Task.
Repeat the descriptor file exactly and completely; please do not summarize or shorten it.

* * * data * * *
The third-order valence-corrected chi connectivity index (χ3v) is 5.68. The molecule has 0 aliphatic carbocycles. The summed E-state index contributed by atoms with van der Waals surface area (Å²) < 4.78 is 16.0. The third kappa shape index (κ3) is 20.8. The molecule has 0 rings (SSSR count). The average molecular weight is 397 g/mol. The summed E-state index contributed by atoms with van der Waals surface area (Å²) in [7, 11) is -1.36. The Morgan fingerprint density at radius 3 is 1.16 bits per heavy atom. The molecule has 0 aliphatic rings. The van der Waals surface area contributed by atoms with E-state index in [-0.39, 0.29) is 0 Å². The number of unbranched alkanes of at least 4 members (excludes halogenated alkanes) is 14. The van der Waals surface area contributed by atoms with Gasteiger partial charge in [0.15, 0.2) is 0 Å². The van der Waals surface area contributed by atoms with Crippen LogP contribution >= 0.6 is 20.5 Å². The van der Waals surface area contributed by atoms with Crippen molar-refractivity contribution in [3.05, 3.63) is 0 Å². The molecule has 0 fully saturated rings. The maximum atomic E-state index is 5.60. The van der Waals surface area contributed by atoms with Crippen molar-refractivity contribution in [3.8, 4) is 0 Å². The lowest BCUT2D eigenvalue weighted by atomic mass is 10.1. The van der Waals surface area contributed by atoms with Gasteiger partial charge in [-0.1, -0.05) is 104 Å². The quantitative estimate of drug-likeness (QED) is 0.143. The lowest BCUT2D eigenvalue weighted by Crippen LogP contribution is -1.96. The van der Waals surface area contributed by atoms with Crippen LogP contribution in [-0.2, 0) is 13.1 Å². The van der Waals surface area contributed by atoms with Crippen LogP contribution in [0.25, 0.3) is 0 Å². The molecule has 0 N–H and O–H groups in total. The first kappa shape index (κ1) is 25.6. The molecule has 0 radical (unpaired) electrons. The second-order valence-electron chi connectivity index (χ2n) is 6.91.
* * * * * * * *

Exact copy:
The third-order valence-corrected chi connectivity index (χ3v) is 5.68. The molecule has 0 aliphatic carbocycles. The summed E-state index contributed by atoms with van der Waals surface area (Å²) < 4.78 is 16.0. The third kappa shape index (κ3) is 20.8. The molecule has 0 rings (SSSR count). The average molecular weight is 397 g/mol. The summed E-state index contributed by atoms with van der Waals surface area (Å²) in [7, 11) is -1.36. The Morgan fingerprint density at radius 3 is 1.16 bits per heavy atom. The molecule has 0 aliphatic rings. The van der Waals surface area contributed by atoms with E-state index in [-0.39, 0.29) is 0 Å². The number of unbranched alkanes of at least 4 members (excludes halogenated alkanes) is 14. The van der Waals surface area contributed by atoms with Gasteiger partial charge in [0.15, 0.2) is 0 Å². The van der Waals surface area contributed by atoms with Crippen LogP contribution >= 0.6 is 20.5 Å². The van der Waals surface area contributed by atoms with Crippen molar-refractivity contribution in [3.05, 3.63) is 0 Å². The molecule has 0 fully saturated rings. The maximum atomic E-state index is 5.60. The van der Waals surface area contributed by atoms with Crippen molar-refractivity contribution in [3.8, 4) is 0 Å². The lowest BCUT2D eigenvalue weighted by atomic mass is 10.1. The van der Waals surface area contributed by atoms with Gasteiger partial charge in [-0.1, -0.05) is 104 Å². The quantitative estimate of drug-likeness (QED) is 0.143. The lowest BCUT2D eigenvalue weighted by Crippen LogP contribution is -1.96. The van der Waals surface area contributed by atoms with Crippen LogP contribution in [-0.2, 0) is 13.1 Å². The van der Waals surface area contributed by atoms with Crippen LogP contribution in [0.25, 0.3) is 0 Å². The molecule has 0 N–H and O–H groups in total. The first kappa shape index (κ1) is 25.6. The molecule has 0 radical (unpaired) electrons. The second-order valence-electron chi connectivity index (χ2n) is 6.91.